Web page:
All the measures mentioned in the rules are actually standard measures in "Thickness" in any Swedish timber-yard shop. So the lenght of the various pieces are the measures "made up" somewhere deep down in history. Pine is also the most common type of wood in the very same Swedish timber-yard shop. Go to IKEA and you'll see a lot of Pine. The Pine poles that are cut for Kubbs and Kings are used in building various details when building houses, like a porch or a fence. A good Gotland Kubb set is made of the Pine core, witch is very hard and something else than the rest of the tree.
As for the rounded edges, in Rone they have early (not BRIO, I'll come back to that) sets that have the corner edges phased off. Those are very difficult to throw in when the surface is dry like in 2013, or as it was in 2008. Those very old kubbs are mixed in with newer pieces. These newer ones mostly, I say mostly, have edges that are rounded, but still edges, if that make any sense? As opposite to a sharp edge. I would say that the game Andreas refers to in his post (I'm BTW proud to be Grandpa to AI Gel, the hedgehog ;) ) have those rounded edges. In short, I would say there are three levels of corners, the phased, the rounded sharp and the sharp. Hope this claryfies a little bit.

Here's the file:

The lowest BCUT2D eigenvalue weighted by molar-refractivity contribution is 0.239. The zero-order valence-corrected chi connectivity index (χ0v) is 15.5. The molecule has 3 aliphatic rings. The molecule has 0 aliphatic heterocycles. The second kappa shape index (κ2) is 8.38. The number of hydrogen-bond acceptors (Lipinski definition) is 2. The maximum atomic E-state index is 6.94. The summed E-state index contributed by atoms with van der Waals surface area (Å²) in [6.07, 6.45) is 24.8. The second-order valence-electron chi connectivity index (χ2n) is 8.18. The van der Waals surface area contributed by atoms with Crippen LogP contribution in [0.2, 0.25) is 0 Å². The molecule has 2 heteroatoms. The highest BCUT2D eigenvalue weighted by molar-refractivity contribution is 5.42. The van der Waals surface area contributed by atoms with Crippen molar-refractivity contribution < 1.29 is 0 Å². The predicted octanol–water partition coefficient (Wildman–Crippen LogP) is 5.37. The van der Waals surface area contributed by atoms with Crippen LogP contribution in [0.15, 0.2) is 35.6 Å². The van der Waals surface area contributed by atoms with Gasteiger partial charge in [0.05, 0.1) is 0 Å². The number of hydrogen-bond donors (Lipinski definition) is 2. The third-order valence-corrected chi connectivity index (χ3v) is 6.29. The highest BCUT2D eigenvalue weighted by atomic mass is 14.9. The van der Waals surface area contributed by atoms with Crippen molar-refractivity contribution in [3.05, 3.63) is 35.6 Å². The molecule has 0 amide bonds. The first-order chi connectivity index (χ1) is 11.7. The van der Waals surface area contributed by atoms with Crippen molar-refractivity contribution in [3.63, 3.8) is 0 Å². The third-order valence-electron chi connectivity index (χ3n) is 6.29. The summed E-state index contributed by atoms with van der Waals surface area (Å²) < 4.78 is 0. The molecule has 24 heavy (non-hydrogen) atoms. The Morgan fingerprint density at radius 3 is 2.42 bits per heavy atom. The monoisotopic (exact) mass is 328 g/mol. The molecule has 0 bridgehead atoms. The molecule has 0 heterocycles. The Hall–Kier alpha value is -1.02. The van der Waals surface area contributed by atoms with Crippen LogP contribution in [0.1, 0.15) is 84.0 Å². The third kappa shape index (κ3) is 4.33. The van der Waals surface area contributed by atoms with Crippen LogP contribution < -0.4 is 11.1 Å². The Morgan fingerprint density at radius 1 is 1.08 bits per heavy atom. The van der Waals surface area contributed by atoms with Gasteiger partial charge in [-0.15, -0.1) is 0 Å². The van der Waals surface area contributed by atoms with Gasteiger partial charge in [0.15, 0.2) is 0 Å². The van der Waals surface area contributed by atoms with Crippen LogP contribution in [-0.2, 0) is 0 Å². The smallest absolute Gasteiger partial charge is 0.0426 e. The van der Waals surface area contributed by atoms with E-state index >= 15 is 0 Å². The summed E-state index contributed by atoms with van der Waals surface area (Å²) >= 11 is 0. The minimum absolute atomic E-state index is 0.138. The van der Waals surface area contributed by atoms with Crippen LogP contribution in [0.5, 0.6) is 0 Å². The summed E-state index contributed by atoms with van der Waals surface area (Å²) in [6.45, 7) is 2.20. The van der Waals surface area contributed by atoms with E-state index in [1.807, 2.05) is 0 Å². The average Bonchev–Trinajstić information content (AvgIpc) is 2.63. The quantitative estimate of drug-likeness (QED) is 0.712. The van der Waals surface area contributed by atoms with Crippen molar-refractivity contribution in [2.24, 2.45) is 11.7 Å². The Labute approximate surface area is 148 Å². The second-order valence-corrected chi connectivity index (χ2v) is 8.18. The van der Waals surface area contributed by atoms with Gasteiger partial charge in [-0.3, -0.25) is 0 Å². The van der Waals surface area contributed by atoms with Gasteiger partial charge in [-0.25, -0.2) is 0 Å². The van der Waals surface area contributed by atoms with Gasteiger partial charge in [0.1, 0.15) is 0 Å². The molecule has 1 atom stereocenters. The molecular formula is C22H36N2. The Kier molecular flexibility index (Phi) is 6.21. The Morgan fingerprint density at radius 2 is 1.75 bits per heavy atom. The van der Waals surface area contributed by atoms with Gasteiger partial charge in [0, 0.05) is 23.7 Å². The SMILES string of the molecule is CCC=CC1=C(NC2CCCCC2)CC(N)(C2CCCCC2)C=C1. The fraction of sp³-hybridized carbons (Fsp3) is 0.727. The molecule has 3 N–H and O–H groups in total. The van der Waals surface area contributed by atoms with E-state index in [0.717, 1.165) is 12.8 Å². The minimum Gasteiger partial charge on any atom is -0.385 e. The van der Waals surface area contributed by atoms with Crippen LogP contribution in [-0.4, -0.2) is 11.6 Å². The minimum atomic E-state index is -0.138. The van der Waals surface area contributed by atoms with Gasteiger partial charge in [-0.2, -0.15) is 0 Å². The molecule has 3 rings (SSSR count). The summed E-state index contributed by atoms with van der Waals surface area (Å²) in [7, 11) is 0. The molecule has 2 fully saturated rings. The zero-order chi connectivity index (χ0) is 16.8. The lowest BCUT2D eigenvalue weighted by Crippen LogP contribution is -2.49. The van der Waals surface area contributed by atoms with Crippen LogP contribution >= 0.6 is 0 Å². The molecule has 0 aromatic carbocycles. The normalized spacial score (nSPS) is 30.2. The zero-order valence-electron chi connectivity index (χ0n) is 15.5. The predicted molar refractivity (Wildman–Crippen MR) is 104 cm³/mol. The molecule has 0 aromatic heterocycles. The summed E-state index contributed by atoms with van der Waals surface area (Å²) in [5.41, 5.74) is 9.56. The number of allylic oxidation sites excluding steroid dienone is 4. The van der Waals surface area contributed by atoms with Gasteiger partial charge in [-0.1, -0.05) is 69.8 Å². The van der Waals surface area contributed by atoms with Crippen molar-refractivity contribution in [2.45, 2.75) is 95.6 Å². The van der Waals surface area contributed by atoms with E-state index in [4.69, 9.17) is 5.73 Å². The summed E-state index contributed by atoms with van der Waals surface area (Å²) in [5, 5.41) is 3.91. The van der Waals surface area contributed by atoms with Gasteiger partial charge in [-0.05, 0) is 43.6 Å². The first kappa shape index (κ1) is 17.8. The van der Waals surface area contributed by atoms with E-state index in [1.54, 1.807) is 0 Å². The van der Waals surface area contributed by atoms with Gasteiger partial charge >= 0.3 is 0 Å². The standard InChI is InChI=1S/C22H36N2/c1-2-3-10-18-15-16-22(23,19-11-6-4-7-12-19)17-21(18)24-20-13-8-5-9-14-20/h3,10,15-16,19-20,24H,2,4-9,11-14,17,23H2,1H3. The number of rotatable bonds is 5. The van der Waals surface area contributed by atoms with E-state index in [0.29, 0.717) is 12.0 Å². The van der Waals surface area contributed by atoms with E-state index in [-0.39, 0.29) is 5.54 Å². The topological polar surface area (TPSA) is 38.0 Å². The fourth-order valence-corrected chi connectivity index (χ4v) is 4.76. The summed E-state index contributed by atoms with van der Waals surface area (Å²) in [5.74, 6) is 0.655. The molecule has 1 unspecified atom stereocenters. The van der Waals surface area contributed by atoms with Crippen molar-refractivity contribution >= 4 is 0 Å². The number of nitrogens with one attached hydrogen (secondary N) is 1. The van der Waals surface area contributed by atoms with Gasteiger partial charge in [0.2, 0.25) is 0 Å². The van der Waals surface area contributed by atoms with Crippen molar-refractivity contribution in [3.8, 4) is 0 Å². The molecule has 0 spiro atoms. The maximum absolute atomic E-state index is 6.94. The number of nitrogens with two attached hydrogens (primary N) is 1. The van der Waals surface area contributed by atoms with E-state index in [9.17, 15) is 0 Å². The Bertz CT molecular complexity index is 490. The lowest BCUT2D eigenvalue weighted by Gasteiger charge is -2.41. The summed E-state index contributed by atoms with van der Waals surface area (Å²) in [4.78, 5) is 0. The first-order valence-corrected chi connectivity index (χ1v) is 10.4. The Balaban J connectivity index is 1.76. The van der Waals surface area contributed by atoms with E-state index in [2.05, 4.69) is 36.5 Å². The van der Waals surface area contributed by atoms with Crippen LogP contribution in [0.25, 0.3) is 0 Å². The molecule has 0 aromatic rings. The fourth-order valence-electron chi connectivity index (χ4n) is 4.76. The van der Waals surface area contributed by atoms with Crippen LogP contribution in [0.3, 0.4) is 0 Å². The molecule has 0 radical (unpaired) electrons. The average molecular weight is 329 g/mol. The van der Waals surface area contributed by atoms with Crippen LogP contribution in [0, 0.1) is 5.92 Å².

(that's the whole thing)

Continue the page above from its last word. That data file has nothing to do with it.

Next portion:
As for BRIO, they made games for sale that where (at least) two pieces of wood glued together. They were to some extent used in Rone, but have sort of outranged themselves by splitting themselves up into smaller pieces. They are very rare by now, if any. The BRIO games didn't always measure a full 7 cm on the kubbs as well, they where to my knowledge just 6,5x6,5x15 cm. Me and my friends still have some BRIO games, one set have a King that looks like a mummy. Others have kubbs that are screwed together and we always turns them to get the screws pointing backwards, to save the batons... We use them winter time.